February 8, 2018 by · Leave a Comment 

    Living in the Land of the Mouse and enjoying all the parks, you quickly realize how many people need assistance or have mobility issues when they travel. Whether it’s someone who walks with a cane or walking stick, someone who needs some extra time getting around, or someone who uses a wheelchair or scooter just to get through their day-to-day.

    Sylvia Longmire in Rome, taking her own accessible vacation

    Sylvia in Rome, Italy on her Pride Mobility scooter

    My good friend, Sylvia Longmire, brought this all home for me when she became an accessible travel agent — that is, someone who specializes in arranging travel for people with mobility issues. Sylvia has MS and uses a mobility scooter. And she travels like a maniac, jetting from international locale to international locale. Last year, she was in Ireland, Denmark, Greece, and The Netherlands, all on her scooter (or a rented wheelchair), so if anyone knows about finding and booking accessibility travel, it’s her.

    If you or a family member has mobility and accessibility issues, there are plenty of ways to get around by plane, train, or automobile, and to get into almost any attraction, hotel, or restaurant you’d like. A lot of it depends on what kind of accommodations you need, and whether you do your research and ask the right questions beforehand.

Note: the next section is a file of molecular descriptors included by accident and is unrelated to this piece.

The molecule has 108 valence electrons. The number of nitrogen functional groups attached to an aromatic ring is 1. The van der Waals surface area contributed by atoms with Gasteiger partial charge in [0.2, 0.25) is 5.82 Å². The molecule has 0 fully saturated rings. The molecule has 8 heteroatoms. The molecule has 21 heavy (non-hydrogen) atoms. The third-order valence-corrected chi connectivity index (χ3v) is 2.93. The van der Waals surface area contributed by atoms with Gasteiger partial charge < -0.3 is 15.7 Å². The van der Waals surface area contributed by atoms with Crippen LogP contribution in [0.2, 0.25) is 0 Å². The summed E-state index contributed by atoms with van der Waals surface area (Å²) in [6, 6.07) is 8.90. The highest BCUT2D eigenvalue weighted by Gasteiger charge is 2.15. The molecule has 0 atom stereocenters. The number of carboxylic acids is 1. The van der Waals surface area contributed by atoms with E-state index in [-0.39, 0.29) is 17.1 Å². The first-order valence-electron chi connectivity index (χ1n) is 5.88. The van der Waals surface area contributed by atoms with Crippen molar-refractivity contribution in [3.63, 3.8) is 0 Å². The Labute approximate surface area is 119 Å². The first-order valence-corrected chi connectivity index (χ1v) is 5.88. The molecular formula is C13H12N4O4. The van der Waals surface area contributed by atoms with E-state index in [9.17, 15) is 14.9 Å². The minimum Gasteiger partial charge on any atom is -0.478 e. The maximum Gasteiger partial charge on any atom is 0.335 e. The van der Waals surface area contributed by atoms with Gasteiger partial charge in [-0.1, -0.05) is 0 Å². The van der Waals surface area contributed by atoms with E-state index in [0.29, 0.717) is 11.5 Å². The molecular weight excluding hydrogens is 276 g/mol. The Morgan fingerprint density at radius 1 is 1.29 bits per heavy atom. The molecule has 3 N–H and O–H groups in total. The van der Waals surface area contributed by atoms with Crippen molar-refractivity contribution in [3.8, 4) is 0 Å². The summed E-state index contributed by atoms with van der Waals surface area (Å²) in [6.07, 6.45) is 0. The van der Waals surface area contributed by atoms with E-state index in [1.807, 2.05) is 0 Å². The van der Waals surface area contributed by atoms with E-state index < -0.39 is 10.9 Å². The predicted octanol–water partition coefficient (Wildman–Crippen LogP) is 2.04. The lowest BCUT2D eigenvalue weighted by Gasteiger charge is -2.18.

Another thing to keep in mind, Sylvia says, is that while the United States has the Americans with Disabilities Act to improve wheelchair access in public places, it’s not always perfect. But countries like the UK, Australia, and Germany have similar laws, so there are options if you’d like to travel outside the US.

    So if you have any kind of disability, but still want to travel, you can always do it yourself, but I recommend using a travel agent like Sylvia because she knows what to look for and what kinds of questions to ask the various places you’ll be visiting and hotels you’ll be staying at. Still, if you want to do it yourself, here are the questions you need to answer before you go.

    “Does your hotel have a wheelchair friendly room?” This means a door wide enough to accommodate a chair, space enough to roll around, and in some cases, a roll-in shower with a fold-down seat. I’ve heard plenty of stories from Sylvia where she asked the hotel clerk if they had accessible rooms, only to find out that only meant they had a couple bars in the shower and near the toilet. Ask the hotel manager if you really want to be sure. (And don’t be afraid to ask for a photo of the facilities.)

    “Are there wheelchairs available for rent at my destination?”
    There are plenty of stories about someone’s primary (or only) wheelchair getting damaged on a flight, rendering it unusable. While you don’t need to rent a chair every time you travel, you should at least make sure there’s a backup option at your destination. Keep their number in your phone in case the need comes up.